Local Federal Workers Struggle with Financial Uncertainty as Shutdown Drags On

Jan 10, 2019

Credit Flickr / DHS

800,000 federal workers around the country are about to miss a paycheck as the partial government shutdown prepares to enter its fourth week. Many are in positions vital to public safety and national security, and have been forced to work without pay. With no end in sight, local workers are nearing the end of their financial resources.

The Transportation Security Administration employs more than 800 people in Hawaii. All of the blue-shirted security officers who screen airline bags and passengers are considered essential employees and are working without pay. Several major airports on the mainland have been experiencing shortages of security officers as TSA employees opt to take sick leave, rather than work without pay. 

More than 600 TSA employees work at the Daniel K. Inouye International Airport in Honolulu.
Credit Wikimedia Commons

The so-called "blue flu" has not yet hit Hawaii, but local agents are already feeling the financial pinch. According to union representatives from the American Federation of Government Employees many TSA officers have already begun working second jobs to support themselves during the shutdown. That is in addition to their fulltime work for the federal government, which as of Friday will be uncompensated.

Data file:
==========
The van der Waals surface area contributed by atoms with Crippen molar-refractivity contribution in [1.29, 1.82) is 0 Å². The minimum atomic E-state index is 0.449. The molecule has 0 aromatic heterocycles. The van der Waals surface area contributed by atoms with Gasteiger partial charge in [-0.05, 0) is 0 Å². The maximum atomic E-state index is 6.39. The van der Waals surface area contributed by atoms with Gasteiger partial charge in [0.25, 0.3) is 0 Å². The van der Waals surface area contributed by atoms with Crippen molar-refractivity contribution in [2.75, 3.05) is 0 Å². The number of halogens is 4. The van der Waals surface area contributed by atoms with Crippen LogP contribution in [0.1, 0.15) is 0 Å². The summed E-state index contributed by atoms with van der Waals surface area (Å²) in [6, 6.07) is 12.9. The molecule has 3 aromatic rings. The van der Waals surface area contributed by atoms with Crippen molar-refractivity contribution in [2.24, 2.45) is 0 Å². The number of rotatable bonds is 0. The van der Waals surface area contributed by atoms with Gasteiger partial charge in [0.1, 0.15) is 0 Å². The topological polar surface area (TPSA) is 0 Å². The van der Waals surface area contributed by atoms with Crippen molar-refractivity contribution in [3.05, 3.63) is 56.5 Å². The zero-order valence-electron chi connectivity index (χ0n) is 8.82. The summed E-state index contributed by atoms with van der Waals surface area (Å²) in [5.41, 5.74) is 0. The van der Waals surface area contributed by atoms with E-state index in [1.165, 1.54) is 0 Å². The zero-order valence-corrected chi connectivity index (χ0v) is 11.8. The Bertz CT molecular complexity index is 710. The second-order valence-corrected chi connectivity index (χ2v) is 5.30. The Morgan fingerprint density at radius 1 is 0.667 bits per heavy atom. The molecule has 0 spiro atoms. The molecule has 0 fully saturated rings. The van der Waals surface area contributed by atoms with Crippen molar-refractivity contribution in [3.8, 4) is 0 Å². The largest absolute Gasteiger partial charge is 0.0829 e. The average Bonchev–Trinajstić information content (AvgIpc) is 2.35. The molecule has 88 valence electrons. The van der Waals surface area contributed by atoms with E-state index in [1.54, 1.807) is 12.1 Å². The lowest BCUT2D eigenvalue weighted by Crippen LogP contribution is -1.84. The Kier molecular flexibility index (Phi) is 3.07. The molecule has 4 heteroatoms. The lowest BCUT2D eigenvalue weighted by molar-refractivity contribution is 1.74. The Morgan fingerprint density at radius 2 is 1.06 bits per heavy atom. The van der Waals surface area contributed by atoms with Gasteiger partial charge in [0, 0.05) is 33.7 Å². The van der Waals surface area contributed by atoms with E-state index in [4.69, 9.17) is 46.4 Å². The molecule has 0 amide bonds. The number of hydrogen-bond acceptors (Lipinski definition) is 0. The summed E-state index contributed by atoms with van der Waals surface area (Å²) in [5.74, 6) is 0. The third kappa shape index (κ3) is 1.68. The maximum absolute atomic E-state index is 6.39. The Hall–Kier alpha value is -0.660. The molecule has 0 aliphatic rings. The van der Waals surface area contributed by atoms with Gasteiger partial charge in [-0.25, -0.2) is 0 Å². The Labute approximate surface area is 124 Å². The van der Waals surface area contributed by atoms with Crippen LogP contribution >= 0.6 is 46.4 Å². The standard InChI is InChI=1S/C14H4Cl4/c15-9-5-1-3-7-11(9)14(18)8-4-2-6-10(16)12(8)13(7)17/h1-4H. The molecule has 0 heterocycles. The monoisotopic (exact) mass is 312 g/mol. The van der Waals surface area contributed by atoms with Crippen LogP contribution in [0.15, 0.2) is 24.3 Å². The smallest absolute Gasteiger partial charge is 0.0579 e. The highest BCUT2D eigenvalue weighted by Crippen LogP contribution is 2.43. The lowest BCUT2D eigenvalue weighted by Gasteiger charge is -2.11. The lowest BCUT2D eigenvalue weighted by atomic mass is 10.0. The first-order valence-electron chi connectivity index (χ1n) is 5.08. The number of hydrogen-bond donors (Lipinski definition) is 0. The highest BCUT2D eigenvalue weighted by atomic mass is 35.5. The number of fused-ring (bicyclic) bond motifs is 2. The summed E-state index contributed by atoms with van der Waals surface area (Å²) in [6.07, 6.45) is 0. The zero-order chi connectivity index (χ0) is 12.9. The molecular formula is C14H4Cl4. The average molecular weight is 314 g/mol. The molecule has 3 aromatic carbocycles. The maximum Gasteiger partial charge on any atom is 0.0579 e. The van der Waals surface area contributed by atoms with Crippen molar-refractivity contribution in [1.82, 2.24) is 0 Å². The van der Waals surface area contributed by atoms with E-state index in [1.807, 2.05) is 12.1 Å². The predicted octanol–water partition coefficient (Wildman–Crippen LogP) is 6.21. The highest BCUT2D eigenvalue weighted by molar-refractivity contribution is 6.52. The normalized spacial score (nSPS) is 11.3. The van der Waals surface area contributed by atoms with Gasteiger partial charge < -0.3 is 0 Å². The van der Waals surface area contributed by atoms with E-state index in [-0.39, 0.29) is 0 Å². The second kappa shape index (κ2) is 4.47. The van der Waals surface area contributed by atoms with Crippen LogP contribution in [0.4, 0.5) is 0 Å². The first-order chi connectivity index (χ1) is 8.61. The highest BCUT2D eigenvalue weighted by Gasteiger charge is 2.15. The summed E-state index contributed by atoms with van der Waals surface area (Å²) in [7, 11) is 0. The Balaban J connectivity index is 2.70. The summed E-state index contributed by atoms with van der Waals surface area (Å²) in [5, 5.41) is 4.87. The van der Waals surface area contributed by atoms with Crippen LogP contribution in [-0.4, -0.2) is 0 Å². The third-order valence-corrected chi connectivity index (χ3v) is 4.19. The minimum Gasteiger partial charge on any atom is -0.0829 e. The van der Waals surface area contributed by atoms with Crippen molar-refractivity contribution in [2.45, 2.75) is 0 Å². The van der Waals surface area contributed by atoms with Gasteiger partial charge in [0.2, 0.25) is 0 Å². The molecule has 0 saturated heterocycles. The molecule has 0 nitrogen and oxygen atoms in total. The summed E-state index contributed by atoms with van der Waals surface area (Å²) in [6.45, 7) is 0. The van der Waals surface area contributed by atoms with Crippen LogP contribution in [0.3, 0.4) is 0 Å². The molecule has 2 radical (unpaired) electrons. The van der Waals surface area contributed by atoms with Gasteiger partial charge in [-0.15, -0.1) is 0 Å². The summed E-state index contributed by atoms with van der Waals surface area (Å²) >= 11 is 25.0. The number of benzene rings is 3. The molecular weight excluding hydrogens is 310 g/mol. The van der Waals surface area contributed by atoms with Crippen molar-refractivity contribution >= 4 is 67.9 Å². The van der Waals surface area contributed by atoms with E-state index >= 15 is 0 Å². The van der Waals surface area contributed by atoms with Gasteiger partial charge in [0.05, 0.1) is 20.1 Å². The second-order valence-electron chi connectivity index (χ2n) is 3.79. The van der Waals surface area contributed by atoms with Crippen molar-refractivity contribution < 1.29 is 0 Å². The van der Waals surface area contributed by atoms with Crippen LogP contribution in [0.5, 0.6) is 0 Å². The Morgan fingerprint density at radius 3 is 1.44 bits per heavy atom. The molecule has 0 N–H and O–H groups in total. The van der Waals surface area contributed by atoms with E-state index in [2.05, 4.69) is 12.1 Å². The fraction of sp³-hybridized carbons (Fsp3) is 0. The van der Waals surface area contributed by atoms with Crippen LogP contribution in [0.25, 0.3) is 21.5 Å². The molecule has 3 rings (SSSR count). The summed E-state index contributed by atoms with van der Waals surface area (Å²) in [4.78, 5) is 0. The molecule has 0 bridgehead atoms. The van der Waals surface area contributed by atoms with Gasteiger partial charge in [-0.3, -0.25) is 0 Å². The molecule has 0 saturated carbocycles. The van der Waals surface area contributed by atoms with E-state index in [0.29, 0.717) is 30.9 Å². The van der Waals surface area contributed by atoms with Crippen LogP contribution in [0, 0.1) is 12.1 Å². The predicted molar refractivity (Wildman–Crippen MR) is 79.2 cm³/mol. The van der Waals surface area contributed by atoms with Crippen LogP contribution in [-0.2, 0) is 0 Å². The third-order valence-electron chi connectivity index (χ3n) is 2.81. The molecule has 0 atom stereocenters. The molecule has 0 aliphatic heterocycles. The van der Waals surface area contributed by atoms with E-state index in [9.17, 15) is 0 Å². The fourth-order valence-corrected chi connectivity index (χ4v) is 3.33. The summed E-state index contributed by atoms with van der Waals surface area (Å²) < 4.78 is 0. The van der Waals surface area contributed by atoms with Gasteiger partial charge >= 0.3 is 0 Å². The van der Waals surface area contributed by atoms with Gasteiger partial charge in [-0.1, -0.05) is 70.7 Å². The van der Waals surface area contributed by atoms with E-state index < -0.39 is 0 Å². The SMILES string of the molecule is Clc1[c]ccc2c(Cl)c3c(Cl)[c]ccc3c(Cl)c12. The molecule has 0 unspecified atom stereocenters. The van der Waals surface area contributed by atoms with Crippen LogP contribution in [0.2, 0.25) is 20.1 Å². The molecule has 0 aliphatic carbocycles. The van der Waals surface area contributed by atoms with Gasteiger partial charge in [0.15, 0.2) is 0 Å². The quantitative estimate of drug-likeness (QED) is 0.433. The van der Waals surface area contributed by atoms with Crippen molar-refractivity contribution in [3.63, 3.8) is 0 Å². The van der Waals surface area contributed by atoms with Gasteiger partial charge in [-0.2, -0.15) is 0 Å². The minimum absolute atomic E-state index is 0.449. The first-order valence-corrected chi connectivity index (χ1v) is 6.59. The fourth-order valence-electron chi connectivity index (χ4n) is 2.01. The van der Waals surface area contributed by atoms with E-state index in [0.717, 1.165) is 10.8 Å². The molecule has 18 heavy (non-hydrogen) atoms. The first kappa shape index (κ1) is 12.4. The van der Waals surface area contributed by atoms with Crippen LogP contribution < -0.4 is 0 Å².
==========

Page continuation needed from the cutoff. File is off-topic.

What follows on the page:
Union leaders shared stories of pregnant women and adult caregivers who are already approaching the edge of their safety nets. One told HPR that he suspects some of his members will likely consider leaving the federal workforce altogether should the shutdown continue much longer.

AFGE members protest at Chicago's O'Hare airport. O'Hare has been one of the airports afflicted with "blue-flu."
Credit Flickr / AFGE

The situation is not limited to TSA workers. Corrections officers and support staff with the federal Bureau of Prisons are also feeling squeezed. A representative for the AFGE Prisons Council, Dwayne Bautista, told HPR that prison officers have been taking approved leave since the shutdown began, but not necessarily because of the shutdown. The scheduling crunch has resulted in officers being repeatedly asked to work 16-hour shifts, sometimes multiple days in a row.

Most employees at the Federal Detention Center in Honolulu have been deemed essential and are working without pay.
Credit Wikimedia Commons

The AFGE representatives all expressed hope that Congress would authorize backpay for essential workers once the government reopens, but it is not guaranteed. They are exploring whether furloughed and essential workers are eligible for unemployment benefits through the State of Hawaii. If that is possible, it would not likely be until the shutdown reaches the 30-day mark. If nothing changes, the shutdown will become the longest in American history on Saturday.